Australian building ministers agreed to action on issues ranging from building safety and compliance through to a zero energy and carbon building pathway at their meeting in Hobart last Friday.
Following the meeting, the ministers published a communique which “reaffirmed their commitment” to a joint response to recommendations outlined in the 2018 Building Confidence report into building compliance and enforcement, which is supported by the property industry.
The Property Council attended the Hobart meeting along with other industry representatives and requested more information on a detailed work plan which is yet to be provided, as well as urged all state and territory governments to align on consistent approaches.
Ministers also agreed to strengthen enforcement around the use of Aluminium Composite Panels (ACPs) through a national ban on the unsafe use of combustible ACPs in new construction.
This would be subject to a cost/benefit analysis, and would assess supply chain and building industry impacts, as well as “unintended consequences”. Ministers will consider the issue again at their next meeting in July.
According to Property Council chief executive Ken Morrison, the proposed ACP ban for future construction is a “prudent move” to further strengthen the fire safety of buildings and public confidence, although the detail will be important.
“Recent changes to the National Construction Code effectively prohibit the use of flammable external cladding on high rise buildings, but this ban should give the public more confidence in our buildings,” Morrison explains.
“A well-designed, nationally consistent approach is crucial in meeting these objectives,” Morrison says, adding that more detail is required to understand how the proposed ban interacts with recent changes to the National Construction Code and state-level bans.
“Many of our members have already taken action to audit, and where required, improve building safety.”
Morrison notes that existing buildings have cladding products which can safely remain in place, supported by good building and fire management systems.
“We will continue to work very closely with governments on implementation to ensure we meet community expectations around building safety without unnecessarily adding to the cost or complexity of building projects,” Morrison says.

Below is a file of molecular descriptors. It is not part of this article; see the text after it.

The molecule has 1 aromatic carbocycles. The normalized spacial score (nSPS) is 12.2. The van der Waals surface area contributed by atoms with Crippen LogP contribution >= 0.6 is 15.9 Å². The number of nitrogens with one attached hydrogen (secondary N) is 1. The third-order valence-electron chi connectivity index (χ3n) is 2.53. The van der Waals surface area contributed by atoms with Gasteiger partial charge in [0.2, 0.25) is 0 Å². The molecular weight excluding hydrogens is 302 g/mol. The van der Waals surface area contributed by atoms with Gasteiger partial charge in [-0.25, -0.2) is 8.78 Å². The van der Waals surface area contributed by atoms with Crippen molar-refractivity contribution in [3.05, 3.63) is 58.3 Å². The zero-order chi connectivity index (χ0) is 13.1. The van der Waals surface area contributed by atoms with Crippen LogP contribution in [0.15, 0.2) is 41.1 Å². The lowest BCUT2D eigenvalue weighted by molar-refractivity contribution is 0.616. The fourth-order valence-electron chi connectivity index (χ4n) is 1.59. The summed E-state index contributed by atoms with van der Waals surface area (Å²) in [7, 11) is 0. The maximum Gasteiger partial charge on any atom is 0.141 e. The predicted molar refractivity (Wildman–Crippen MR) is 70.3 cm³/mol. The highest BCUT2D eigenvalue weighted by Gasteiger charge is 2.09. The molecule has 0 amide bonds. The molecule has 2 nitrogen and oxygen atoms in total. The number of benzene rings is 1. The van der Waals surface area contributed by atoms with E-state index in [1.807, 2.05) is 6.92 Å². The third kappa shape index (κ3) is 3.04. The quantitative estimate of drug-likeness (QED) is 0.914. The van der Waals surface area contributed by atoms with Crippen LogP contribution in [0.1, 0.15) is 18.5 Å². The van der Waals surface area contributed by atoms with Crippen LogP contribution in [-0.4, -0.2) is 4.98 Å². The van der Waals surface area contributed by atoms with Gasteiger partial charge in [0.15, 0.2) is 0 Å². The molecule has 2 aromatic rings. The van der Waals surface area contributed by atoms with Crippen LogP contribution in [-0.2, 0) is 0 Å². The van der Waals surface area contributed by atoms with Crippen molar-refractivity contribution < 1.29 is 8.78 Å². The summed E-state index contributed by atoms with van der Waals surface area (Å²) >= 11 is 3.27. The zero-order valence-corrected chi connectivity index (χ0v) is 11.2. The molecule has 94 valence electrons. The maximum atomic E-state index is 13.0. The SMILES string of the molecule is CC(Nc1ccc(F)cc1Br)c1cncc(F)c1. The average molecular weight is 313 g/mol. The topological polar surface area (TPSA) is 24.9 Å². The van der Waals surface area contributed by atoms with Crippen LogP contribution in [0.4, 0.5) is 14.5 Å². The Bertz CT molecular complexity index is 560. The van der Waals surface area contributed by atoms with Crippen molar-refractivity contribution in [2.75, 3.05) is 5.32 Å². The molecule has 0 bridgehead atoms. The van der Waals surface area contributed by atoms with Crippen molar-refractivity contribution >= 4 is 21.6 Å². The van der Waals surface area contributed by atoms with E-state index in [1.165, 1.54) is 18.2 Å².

The ministerial forum also progressed its work on the COAG Energy Council’s much-anticipated commitment to a trajectory for low energy buildings.
The Australian Sustainable Built Environment Council, of which the Property Council is an active member, has advocated increases to energy efficiency provisions in the National Construction Code, with its recent Build to Perform report outlining a clear pathway to “zero carbon ready buildings”.
“Almost all buildings built today will still be operating in 2050, at a time when Australia will need to be at or near net zero emissions,” says ASBEC executive director Suzanne Toumbourou.
“The National Construction Code sets minimum standards for all new Australian buildings, so it is the best place to start to improve building energy performance.
“By strengthening the National Construction Code, we can ensure new buildings are ‘zero carbon ready’ to plug into a net zero emissions economy by 2050.”
The BMF has asked the Australian Building Codes Board to provide a “holistic view” of current energy efficiency provisions in the National Construction Code and potential regulatory impacts in different jurisdictions, as well as advice on delivery in collaboration with industry.
The “staged approach” to implementation is supported by industry.
“It is great to see governments joining industry to support more energy efficient, sustainable buildings as a way to cut costs for consumers and businesses, reduce Australia’s overall carbon emissions, and create healthier, better spaces in which to live and work,” says Jonathan Cartledge, head of public affairs and membership at the Green Building Council of Australia.
ASBEC’s modelling has found proposed changes to the 2022 Code could generate a net benefit of $25 billion in the commercial buildings sector by 2050.